Show simple item record

dc.contributor.authorBurns, Rachel E.
dc.contributor.authorBicknese, Elizabeth
dc.contributor.authorQvarnstrom, Yvonne
dc.contributor.authorDeLeon-Carnes, Marlene
dc.contributor.authorDrew, Clifton P.
dc.contributor.authorGardiner, Chris H.
dc.contributor.authorRideout, Bruce
dc.date.accessioned2020-07-13T23:11:24Z
dc.date.available2020-07-13T23:11:24Z
dc.date.issued2014
dc.identifier.issn1040-6387, 1943-4936
dc.identifier.doi10.1177/1040638714544499
dc.identifier.urihttp://hdl.handle.net/20.500.12634/508
dc.description.abstractA 10-month-old, female African pygmy falcon (Polihierax semitorquatus) hatched and housed at the San Diego Zoo developed neurologic signs and died from a cerebral infection with the rat lungworm Angiostrongylus cantonensis…. To the authors’ knowledge, this infection has not previously been reported in a bird in the United States and has not been known to be naturally acquired in any species in this region of the world. The source of the infection was not definitively determined but was possibly feeder geckos (Hemidactylus frenatus) imported from Southeast Asia where the parasite is endemic.
dc.language.isoen
dc.relation.urlhttp://journals.sagepub.com/doi/10.1177/1040638714544499
dc.rights© 2014 The Author(s)
dc.subjectFALCONS
dc.subjectSAN DIEGO ZOO
dc.subjectPARASITOLOGY
dc.subjectDIAGNOSIS
dc.titleCerebral Angiostrongylus cantonensis infection in a captive African pygmy falcon (Polihierax semitorquatus) in southern California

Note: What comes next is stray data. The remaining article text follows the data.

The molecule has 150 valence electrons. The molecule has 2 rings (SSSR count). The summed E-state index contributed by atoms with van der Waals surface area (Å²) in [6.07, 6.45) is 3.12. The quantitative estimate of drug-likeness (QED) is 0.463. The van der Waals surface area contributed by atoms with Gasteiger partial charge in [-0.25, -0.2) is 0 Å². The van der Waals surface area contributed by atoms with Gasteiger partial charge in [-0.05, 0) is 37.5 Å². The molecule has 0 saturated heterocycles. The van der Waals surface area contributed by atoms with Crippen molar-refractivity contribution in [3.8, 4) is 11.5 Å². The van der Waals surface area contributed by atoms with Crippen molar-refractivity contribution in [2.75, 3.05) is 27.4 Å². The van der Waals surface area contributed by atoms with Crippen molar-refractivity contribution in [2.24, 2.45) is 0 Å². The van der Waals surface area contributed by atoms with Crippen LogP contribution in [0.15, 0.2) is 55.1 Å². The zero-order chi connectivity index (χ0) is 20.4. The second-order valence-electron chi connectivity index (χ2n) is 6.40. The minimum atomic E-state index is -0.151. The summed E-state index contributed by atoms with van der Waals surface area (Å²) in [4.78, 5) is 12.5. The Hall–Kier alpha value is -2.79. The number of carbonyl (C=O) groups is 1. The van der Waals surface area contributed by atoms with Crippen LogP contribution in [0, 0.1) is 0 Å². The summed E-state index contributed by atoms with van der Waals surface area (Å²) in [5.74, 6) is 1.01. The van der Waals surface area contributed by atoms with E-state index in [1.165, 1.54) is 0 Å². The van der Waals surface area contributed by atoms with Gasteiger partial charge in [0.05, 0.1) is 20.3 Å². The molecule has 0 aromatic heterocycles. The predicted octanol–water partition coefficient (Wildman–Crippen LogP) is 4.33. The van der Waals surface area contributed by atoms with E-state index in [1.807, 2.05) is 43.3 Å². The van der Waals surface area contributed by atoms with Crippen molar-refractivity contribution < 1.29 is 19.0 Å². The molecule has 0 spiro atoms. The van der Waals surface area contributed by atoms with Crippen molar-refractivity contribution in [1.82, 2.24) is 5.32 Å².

dc.typeArticle
dc.source.journaltitleJournal of Veterinary Diagnostic Investigation
dc.source.volume26
dc.source.issue5
dc.source.beginpage695
dc.source.endpage698
dcterms.dateAccepted2014
html.description.abstractA 10-month-old, female African pygmy falcon (Polihierax semitorquatus) hatched and housed at the San Diego Zoo developed neurologic signs and died from a cerebral infection with the rat lungworm Angiostrongylus cantonensis…. To the authors’ knowledge, this infection has not previously been reported in a bird in the United States and has not been known to be naturally acquired in any species in this region of the world. The source of the infection was not definitively determined but was possibly feeder geckos (Hemidactylus frenatus) imported from Southeast Asia where the parasite is endemic.


This item appears in the following Collection(s)

  • SDZG Research Publications
    Peer reviewed and scientific works by San Diego Zoo Global staff. Includes books, book sections, articles and conference publications and presentations.
  • ICR Research Publications
    Works by SDZG's Institute for Conservation Research staff and co-authors. Includes books, book sections, articles and conference publications and presentations.

Show simple item record